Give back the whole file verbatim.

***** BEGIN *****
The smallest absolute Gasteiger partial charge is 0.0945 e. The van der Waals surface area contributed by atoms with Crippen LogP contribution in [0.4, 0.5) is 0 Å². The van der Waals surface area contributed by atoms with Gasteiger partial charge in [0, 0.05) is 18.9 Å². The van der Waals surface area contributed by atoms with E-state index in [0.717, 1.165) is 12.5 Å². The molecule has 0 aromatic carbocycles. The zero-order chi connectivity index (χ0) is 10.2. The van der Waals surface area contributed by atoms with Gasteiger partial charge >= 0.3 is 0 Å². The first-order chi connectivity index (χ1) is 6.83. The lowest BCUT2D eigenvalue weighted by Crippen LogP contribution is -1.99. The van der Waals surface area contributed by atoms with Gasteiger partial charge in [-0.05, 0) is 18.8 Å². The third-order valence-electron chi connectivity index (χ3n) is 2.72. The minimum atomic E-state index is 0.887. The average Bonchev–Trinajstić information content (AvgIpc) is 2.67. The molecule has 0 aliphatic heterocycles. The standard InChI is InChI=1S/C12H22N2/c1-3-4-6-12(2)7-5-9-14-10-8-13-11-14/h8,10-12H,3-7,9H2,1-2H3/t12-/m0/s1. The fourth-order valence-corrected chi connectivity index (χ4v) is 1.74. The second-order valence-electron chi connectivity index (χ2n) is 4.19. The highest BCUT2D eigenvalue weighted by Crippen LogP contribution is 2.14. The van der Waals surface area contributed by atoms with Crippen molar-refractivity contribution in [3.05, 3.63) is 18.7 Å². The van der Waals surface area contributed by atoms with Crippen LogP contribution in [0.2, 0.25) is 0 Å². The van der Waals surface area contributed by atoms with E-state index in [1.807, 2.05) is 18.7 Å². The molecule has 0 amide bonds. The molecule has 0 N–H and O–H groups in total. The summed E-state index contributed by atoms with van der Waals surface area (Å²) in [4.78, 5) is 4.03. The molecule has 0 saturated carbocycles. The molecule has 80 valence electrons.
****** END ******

The smallest absolute Gasteiger partial charge is 0.0945 e. The van der Waals surface area contributed by atoms with Crippen LogP contribution in [0.4, 0.5) is 0 Å². The van der Waals surface area contributed by atoms with Gasteiger partial charge in [0, 0.05) is 18.9 Å². The van der Waals surface area contributed by atoms with E-state index in [0.717, 1.165) is 12.5 Å². The molecule has 0 aromatic carbocycles. The zero-order chi connectivity index (χ0) is 10.2. The van der Waals surface area contributed by atoms with Gasteiger partial charge >= 0.3 is 0 Å². The first-order chi connectivity index (χ1) is 6.83. The lowest BCUT2D eigenvalue weighted by Crippen LogP contribution is -1.99. The van der Waals surface area contributed by atoms with Gasteiger partial charge in [-0.05, 0) is 18.8 Å². The third-order valence-electron chi connectivity index (χ3n) is 2.72. The minimum atomic E-state index is 0.887. The average Bonchev–Trinajstić information content (AvgIpc) is 2.67. The molecule has 0 aliphatic heterocycles. The standard InChI is InChI=1S/C12H22N2/c1-3-4-6-12(2)7-5-9-14-10-8-13-11-14/h8,10-12H,3-7,9H2,1-2H3/t12-/m0/s1. The fourth-order valence-corrected chi connectivity index (χ4v) is 1.74. The second-order valence-electron chi connectivity index (χ2n) is 4.19. The highest BCUT2D eigenvalue weighted by Crippen LogP contribution is 2.14. The van der Waals surface area contributed by atoms with Crippen molar-refractivity contribution in [3.05, 3.63) is 18.7 Å². The van der Waals surface area contributed by atoms with Crippen LogP contribution in [0.2, 0.25) is 0 Å². The van der Waals surface area contributed by atoms with E-state index in [1.807, 2.05) is 18.7 Å². The molecule has 0 amide bonds. The molecule has 0 N–H and O–H groups in total. The summed E-state index contributed by atoms with van der Waals surface area (Å²) in [4.78, 5) is 4.03. The molecule has 0 saturated carbocycles. The molecule has 80 valence electrons.